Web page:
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A World War II veteran from Garfield was mobbed by appreciative crowds when he visited Normandy, France for the 75th anniversary of D-Day on June 6. "One lady told me, 'You saved my homeland,'" recounted James Clermont, 94, who was a teenager in 1944 when his ship, the U.S.S. Herndon, played a key role in the Allied invasion of Normandy. His crew led the attack on Omaha Beach, shelling German pillboxes along the coastline while taking heavy German fire. The Allied invasion eventually drove the Nazis out of France and turned the tide of the war.
At the tail end of a meeting about pollution in lakes Winona, Agnes and Henry, long-time fisheries operator Jim Bosek spoke up. "I believe I could make all three of those lakes crystal clear," said Bosek, who runs Bosek Fisheries, which supplies walleye fingerlings to the DNR. His secret? Barley seed, said the Garfield man. His pronouncement caused a stir among those attending a meeting led by the Alexandria Lakes Area Sanitary District, whose consultant, Joe Bischoff, had recommended cleaning Lake Agnes with treatments of aluminum sulfate.
Authorities are delaying a planned aluminum sulfate treatment of Lake Agnes until 2020, instead planning to concentrate on tagging carp in Lake Winona, they said at a Tuesday evening meeting. The two lakes, plus Lake Henry, form a chain of lakes affected by the decades-old practice of pumping sewage into the lakes. The lakes' levels of phosphorus, as well as chloride, have landed them on the state's list of impaired waters, a black eye for a region that capitalizes on its recreational lakes, most of which are not impaired.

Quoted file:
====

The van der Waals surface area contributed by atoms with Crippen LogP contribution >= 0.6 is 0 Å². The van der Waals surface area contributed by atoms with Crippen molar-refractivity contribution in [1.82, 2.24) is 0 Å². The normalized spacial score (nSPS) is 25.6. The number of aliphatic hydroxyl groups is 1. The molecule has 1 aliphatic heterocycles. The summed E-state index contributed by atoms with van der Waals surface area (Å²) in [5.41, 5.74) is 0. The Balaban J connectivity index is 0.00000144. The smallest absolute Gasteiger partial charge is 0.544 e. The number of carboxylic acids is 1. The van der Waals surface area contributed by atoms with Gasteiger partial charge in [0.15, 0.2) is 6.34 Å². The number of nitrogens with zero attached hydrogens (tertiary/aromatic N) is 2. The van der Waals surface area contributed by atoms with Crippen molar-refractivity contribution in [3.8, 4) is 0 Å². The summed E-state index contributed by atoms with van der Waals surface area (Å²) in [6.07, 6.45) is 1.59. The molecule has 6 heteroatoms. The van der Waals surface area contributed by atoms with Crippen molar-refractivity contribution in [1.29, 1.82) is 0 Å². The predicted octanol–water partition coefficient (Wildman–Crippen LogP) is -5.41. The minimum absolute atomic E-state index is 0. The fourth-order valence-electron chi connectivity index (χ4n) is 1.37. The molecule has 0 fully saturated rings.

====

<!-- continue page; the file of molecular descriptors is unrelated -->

This summer, Alexandria area drama students won't have to drive a few hours to the Twin Cities to take professional theater training. That's because the training will come to them. The Hennepin Theatre Trust will be providing four master classes at Theatre L'Homme Dieu throughout the summer, beginning June 26 through its Spotlight Education program, followed by programming throughout the school year. The first class will cover technical theater, movement and acting. The classes are open to high school musical theater students in Alexandria and surrounding communities.
The largest show ever to grace the Theatre L'Homme Dieu stage will arrive in a little over a week. "Bright Star," a musical set in the American South in the 1920s and '40s, will open the theater's 2019 season on Tuesday, June 25. "We have 65 people coming just to put on the show," said Executive Director Nicole Mulder. That's 22 technical workers, 35 cast members and eight musicians. "It's going to be a circus."
As the Alexandria Lake Area Sanitary District moves forward with plans to reduce pollution in Lakes Winona, Henry and Agnes, it will hold a public hearing to explain its plans to treat Lake Agnes with alum. The hearing is set for 5 p.m. Tuesday, June 18, at the Douglas County Public Works building.
Goodbye, potholes. Hello, smooth black tar. Roadwork on County Road 12 north of Garfield is complete except for striping and putting gravel on the shoulder, said Douglas County Engineer Dave Robley. The paving was done much sooner than expected. "Now the road should last 20-plus years pretty easily," he said.
Melissa Werpy is not one to sit still. So when she and husband Dave roadtripped to Texas and California this winter, the pottery artist brought a little work along—a dozen mugs and four plates ready for sketching and glazing based on what she saw along the way. "The windmills made an impression on me in Kansas, Missouri and Oklahoma," she said. "Then we hit Arizona and New Mexico and I fell in love with cactus."
When Candace Simar heard that her great-grandfather drove a stagecoach to Fort Ambercrombie in North Dakota toward the end of the Civil War, she excitedly told her college-age children. They didn't care. She told them about the Sioux uprising in Minnesota in 1862. They'd never heard about it. But her son, noting his mom's enthusiasm, challenged her to do something about it: Write a book. So she did.
Maybe if they didn't call it a "catwalk." Or maybe if the darn paparazzi hadn't been all click-click-click, pointing some big old black thing at her like a club. In either case, Tinkerbell, the star of a dog fashion show on Friday, May 31, elicited fond and admiring comments from the intimate audience even after shying away from the camera and leaping from the runway (a coffee table draped with white cloths).